Carter started talking with Palestinians through the PLO office in Jerusalem. They were eager to discuss how Israel has negatively impacted their lives, including being deprived of their basic civil rights. They often denounced the U.S. for supporting Israel.
Carter took these concerns to the Israeli government, who responded to the charges by explaining their actions as part of a military state.
The Israeli court system did not allow justice for the Palestinians. Palestinians lawyers were not allowed to practice law in Israeli courts.
In 1988, peace appeared to be possible. Yasser Arafat announced the PLO would recognize the rights of Israel and the Israeli border defined in 1967. Middle Eastern leaders were willing to begin negotiations, but the US was focused on the Gulf War.
In 1991, a peace conference in Madrid gave leaders hope for a peace agreement.
Norway helped orchestrate peace talks between Israel and the PLO. Carter receives a call from Arafat to meet him. Arafat tells Carter they have reached a peace agreement.
Carter is at the White House when the Oslo Agreement was signed. In the agreement, Israeli troops will gradually leave the West Bank, a Palestinian government will be established, and more difficult issues will be addressed. Israel agreed to recognize the PLO’s right to exist in peace.
The Carter Center has helped countries around the world ensure free and fair elections. The organization helped during the 1996 Palestinian election at Arafat’s request.
Carter was concerned the Israeli military presence would impede the election process, but was assured this would not happen by the government. He also wondered if Palestinians living in East Jerusalem would be voting as residents or as aliens casting absentee ballots.
On Election Day, the Israeli military presence was strong and intimidating. As a result, only 1,600 people voted in Jerusalem. Overall, results were better outside of Jerusalem with about 75% of voters reporting. Arafat won the election with 88% of the vote.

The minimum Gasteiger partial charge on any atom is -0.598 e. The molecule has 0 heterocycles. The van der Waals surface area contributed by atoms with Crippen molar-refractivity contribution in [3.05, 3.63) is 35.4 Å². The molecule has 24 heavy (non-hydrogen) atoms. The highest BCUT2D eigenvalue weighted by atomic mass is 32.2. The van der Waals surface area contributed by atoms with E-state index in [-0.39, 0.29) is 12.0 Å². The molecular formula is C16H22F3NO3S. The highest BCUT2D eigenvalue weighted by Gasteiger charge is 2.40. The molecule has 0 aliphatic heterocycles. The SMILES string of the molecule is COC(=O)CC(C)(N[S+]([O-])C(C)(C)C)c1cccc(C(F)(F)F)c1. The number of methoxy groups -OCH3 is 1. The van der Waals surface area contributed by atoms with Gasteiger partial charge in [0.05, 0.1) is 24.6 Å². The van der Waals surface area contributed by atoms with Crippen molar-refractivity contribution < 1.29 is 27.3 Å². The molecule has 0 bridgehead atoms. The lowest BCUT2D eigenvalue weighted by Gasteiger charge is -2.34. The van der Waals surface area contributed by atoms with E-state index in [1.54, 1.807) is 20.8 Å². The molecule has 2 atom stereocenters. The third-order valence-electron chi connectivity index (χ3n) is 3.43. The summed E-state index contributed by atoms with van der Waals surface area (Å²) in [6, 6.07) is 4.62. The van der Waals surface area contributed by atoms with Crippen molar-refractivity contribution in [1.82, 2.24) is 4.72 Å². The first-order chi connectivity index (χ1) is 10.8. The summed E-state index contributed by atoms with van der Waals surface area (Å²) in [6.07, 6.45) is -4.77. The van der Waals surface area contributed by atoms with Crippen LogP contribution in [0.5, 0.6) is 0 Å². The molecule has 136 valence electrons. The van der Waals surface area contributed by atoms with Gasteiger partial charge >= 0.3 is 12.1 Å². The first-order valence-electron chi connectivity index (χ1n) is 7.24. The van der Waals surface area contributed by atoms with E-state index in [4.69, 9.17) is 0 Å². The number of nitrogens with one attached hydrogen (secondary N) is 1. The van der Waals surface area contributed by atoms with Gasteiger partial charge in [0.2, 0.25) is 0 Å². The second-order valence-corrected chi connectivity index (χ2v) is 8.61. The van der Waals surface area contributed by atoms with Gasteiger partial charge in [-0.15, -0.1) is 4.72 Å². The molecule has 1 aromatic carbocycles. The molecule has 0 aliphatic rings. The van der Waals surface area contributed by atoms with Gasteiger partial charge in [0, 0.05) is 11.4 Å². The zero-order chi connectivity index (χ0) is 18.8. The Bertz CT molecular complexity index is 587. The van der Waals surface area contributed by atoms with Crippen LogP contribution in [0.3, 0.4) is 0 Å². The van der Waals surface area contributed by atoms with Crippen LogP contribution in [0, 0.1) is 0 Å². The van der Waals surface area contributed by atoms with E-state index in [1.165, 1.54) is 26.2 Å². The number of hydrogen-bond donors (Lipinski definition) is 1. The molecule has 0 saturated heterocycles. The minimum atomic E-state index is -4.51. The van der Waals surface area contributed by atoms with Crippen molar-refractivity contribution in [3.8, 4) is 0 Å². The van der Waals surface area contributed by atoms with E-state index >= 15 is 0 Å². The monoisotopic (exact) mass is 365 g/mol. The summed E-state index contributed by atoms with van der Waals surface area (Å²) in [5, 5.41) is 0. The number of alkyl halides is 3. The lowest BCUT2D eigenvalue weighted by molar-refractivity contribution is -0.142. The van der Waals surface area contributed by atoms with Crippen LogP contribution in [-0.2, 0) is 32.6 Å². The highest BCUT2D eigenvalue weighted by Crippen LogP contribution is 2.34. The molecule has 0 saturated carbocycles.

Palestinians terrorists were responsible for two suicide bombings in March 1996. As a result, Israel and Palestine were at odds again. The terms of the previously approved Oslo Agreement went ignored as more Israeli settlers moved into Palestinian lands. More violence followed.
President Clinton tried to find common ground between Israel and Palestine and hosted several peace talks. These talks were unsuccessful.
The violence in the Middle East continued to increase during Ariel Sharon’s term as Prime Minister. He strongly opposed the Oslo agreement and promised to counteract attacks on Israeli targets.
Saudi Crown Prince Abdullah offered Israel normal relations with all Arab states if Israel would comply with U.N. Resolutions 194 and 242. President George W. Bush encouraged other leaders to make the same commitment.
Sharon surrounded Arafat’s compound in Ramallah in an attempt to arrest Arafat. The U.N. demanded that Israel withdraw from Ramallah, which Israel ignored. Arafat was confined there until a few days before he died.
Bush demanded Israeli troops return to the positions they held before September 2000, refrain from new settlement activity, and negotiate terms to meet U.N. Resolution 242.
A "roadmap" for resolving the conflict was announced in April 2003. Palestinians accepted the plan, but Israel wanted to add 14 caveats, which caused the Roadmap for Peace to be abandoned.
A group of Israelis and Palestinians worked to build on the peace efforts of the Clinton administration. This group, lead by former Israeli Prime Minister Beilin and former Palestinian deputy minister of information and culture Yasser Abed Rabbo, contacted Carter to work with them.